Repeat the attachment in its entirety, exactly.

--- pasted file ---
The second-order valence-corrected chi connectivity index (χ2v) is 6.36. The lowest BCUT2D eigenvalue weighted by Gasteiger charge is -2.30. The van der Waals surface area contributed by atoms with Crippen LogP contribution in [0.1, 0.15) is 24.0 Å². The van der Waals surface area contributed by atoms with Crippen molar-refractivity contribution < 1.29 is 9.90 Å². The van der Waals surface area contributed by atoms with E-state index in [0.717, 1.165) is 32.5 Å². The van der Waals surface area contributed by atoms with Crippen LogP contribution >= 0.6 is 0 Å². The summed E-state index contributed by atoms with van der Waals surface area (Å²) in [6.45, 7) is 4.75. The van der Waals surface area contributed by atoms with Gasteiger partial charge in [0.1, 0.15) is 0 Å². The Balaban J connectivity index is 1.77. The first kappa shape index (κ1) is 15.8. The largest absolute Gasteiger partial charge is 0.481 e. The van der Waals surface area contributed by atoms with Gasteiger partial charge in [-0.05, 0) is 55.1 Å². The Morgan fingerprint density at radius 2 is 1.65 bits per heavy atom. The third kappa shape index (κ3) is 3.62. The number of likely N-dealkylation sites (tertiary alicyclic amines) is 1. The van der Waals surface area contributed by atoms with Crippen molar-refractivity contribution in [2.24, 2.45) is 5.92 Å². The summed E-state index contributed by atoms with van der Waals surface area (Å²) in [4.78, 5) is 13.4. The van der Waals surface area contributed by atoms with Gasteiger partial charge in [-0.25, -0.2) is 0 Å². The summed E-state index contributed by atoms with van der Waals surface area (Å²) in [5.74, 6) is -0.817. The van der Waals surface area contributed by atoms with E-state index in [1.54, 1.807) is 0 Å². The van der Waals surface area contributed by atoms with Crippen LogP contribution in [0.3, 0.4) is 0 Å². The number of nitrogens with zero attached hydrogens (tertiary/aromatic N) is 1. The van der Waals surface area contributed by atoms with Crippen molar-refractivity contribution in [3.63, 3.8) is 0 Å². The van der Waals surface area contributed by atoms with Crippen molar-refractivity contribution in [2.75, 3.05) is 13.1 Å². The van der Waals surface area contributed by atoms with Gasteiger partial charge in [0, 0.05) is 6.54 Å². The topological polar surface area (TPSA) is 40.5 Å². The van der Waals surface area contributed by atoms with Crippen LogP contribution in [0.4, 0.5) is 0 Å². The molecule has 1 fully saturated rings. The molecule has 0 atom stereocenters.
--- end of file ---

The second-order valence-corrected chi connectivity index (χ2v) is 6.36. The lowest BCUT2D eigenvalue weighted by Gasteiger charge is -2.30. The van der Waals surface area contributed by atoms with Crippen LogP contribution in [0.1, 0.15) is 24.0 Å². The van der Waals surface area contributed by atoms with Crippen molar-refractivity contribution < 1.29 is 9.90 Å². The van der Waals surface area contributed by atoms with E-state index in [0.717, 1.165) is 32.5 Å². The van der Waals surface area contributed by atoms with Crippen LogP contribution >= 0.6 is 0 Å². The summed E-state index contributed by atoms with van der Waals surface area (Å²) in [6.45, 7) is 4.75. The van der Waals surface area contributed by atoms with Gasteiger partial charge in [0.1, 0.15) is 0 Å². The Balaban J connectivity index is 1.77. The first kappa shape index (κ1) is 15.8. The largest absolute Gasteiger partial charge is 0.481 e. The van der Waals surface area contributed by atoms with Gasteiger partial charge in [-0.05, 0) is 55.1 Å². The Morgan fingerprint density at radius 2 is 1.65 bits per heavy atom. The third kappa shape index (κ3) is 3.62. The number of likely N-dealkylation sites (tertiary alicyclic amines) is 1. The van der Waals surface area contributed by atoms with Crippen molar-refractivity contribution in [2.24, 2.45) is 5.92 Å². The summed E-state index contributed by atoms with van der Waals surface area (Å²) in [4.78, 5) is 13.4. The van der Waals surface area contributed by atoms with Gasteiger partial charge in [-0.25, -0.2) is 0 Å². The summed E-state index contributed by atoms with van der Waals surface area (Å²) in [5.74, 6) is -0.817. The van der Waals surface area contributed by atoms with E-state index in [1.54, 1.807) is 0 Å². The van der Waals surface area contributed by atoms with Crippen LogP contribution in [0.3, 0.4) is 0 Å². The number of nitrogens with zero attached hydrogens (tertiary/aromatic N) is 1. The van der Waals surface area contributed by atoms with Crippen molar-refractivity contribution in [3.63, 3.8) is 0 Å². The van der Waals surface area contributed by atoms with Crippen molar-refractivity contribution in [2.75, 3.05) is 13.1 Å². The van der Waals surface area contributed by atoms with Gasteiger partial charge in [0, 0.05) is 6.54 Å². The topological polar surface area (TPSA) is 40.5 Å². The van der Waals surface area contributed by atoms with Crippen LogP contribution in [0.4, 0.5) is 0 Å². The molecule has 1 fully saturated rings. The molecule has 0 atom stereocenters.